6. Vanderbilt
It doesn't really matter. Three starters are back on what was a terrible offense last year (11th). Defense will be mediocre and play hard, but if you stink, you stink.

Monday, August 25, 2008

Pour One Out for the Network of Daves

ESPN has apparently come up with a sweet enough TV deal for the SEC that the conference will finally drag JP/Lincoln Financial/Raycom behind the barn and shoot it between the eyes. It's hard to believe it took this long to get rid of the disaster known as the employer of Daves, but I guess $2.25 billion changes minds pretty easily.

It was a great run for the network (and I use that word in the loosest of terms) that found most of its operating equipment in dumpsters behind public television stations across the South, trained its announcers on college student-run stations, and kept Dave Rowe from the shame of being in his sixties and having to work at McDonald's (Right there! Hamburger bun on hamburger bun!). However, JP/LF/Raycom CEO Ken Haines says his company will try to find ways to stay involved with the conference. Unless he's planning on starting a catering or laundry service, I think the SEC has seen the last of JP/LF/Raycom.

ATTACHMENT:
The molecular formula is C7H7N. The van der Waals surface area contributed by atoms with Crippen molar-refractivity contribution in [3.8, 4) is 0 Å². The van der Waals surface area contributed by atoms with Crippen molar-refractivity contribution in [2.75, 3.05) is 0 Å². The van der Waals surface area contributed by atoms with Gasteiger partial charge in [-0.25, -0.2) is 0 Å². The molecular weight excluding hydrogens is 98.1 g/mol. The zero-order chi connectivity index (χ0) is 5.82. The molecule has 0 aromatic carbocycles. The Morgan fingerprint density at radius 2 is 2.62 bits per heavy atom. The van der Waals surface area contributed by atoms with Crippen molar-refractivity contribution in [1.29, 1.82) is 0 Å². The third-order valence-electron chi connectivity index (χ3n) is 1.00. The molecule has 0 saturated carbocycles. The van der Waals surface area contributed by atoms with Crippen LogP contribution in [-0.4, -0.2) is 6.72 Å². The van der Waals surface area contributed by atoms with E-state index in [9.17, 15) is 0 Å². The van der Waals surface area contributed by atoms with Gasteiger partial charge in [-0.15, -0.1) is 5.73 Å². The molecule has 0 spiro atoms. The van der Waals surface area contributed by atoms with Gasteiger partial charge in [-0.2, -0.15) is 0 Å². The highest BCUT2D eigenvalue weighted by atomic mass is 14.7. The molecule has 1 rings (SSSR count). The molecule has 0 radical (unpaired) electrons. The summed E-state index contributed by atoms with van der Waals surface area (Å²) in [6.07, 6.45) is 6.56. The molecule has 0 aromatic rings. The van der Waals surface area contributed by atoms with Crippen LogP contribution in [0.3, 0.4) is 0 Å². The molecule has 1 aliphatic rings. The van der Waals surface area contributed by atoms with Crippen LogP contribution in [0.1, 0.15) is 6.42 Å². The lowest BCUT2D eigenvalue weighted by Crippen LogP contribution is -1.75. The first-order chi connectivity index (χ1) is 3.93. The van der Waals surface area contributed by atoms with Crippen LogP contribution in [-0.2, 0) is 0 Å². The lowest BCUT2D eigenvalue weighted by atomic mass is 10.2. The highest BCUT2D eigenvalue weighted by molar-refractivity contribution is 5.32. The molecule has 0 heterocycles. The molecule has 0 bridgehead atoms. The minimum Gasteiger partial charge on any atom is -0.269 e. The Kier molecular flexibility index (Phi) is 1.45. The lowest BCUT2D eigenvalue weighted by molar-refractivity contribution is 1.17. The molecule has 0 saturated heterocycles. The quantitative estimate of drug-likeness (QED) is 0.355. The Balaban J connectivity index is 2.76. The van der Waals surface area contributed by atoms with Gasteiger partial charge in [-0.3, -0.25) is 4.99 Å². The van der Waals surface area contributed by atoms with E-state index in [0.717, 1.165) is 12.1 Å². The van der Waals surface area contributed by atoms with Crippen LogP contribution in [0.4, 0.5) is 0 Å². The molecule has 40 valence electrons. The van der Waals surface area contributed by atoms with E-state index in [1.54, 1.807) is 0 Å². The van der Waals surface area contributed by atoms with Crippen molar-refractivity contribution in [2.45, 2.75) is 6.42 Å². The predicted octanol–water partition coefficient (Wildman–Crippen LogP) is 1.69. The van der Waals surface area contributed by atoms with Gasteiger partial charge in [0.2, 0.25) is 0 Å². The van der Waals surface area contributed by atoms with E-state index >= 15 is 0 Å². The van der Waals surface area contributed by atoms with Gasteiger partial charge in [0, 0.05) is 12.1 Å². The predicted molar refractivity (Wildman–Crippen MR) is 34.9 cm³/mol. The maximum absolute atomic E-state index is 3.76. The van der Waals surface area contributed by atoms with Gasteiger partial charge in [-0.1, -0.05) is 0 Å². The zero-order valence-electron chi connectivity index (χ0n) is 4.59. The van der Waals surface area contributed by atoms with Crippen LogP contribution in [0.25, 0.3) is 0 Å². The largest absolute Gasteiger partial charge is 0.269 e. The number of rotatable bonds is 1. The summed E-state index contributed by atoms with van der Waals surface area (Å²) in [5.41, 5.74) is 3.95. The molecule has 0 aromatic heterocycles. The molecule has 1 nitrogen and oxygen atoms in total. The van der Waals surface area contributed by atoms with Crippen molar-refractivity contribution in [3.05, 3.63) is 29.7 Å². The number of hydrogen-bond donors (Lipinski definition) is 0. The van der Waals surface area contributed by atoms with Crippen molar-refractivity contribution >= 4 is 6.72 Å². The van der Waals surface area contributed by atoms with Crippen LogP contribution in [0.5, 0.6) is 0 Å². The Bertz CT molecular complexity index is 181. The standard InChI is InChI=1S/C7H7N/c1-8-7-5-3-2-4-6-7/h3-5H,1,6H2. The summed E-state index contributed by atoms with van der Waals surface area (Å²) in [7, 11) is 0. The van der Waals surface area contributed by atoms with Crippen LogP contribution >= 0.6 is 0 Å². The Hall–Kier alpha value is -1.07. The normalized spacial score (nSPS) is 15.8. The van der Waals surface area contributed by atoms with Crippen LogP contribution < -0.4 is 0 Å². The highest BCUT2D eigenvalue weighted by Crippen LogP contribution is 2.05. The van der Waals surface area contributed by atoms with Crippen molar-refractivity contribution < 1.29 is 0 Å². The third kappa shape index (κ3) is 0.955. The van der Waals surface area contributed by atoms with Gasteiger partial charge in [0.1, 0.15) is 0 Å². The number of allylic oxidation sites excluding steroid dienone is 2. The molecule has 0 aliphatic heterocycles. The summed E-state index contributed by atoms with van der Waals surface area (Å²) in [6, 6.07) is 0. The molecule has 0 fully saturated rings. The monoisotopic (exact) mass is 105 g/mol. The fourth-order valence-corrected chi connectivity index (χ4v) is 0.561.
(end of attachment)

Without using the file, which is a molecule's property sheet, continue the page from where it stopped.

As much as I dislike ESPN at times, this is a near-undescribable upgrade for the SEC. The conference almost triples its money for media rights and I think this might put a dent in the giant ESPN man crush on the Big 10 and Pac-10. If the Leader is going to spend $2.25 billion on something, one would assume they'll be pimping it more than Billy Mays pimps KABOOM.

So before Ole Miss and State send JP/LF/Raycom out with a Viking funeral in November, here's a quick list of some things I'll miss:

-Dave "Buzz" Baker's solo halftime shows. Really, it was Buzz sitting in a chair, on the field, by himself. He didn't need any analysts with him. All he needed was some stock video of one of the teams playing and footage of the Alltel Scholar Athlete of the Week reading to some kids at a school.

-Buzz Baker bringing us hard-hitting in-game information. "Guys, I just talked with Vanderbilt's trainer and he says the Dores are tired, but they're going to keep fighting."

-Buzz Baker holding what appears to be notes during any pre-game or post-game piece. I will guarantee you those are blank pieces of paper.

-Saying the name Buzz Baker over and over again. It just rolls off the tongue.

-Finally, the Dave Rowe guest appearance. When JP/LF/Raycom decides to pull out the big guns and submit four fan bases to its unholy kick-off time by showing two games on Saturday, they need another analyst. Who do they call? Dave Freaking Rowe. Not known for his attention to detail or sharpness, Rowe after nearly a year out of television is at a complete loss. When confused though, he reaches back and throws us a bone with a "Big Man on Big Man!!!" line. Good times.

Wednesday, August 20, 2008

Seagal Has Something To Say

Steven Seagal wants to tell you a fascinating story. Or it might be a joke. I'm not sure, but it looks like he could use another bear claw.

And don't forget to sign up for the Belly of the Beast leagues on Yahoo. Check the post below for all the info.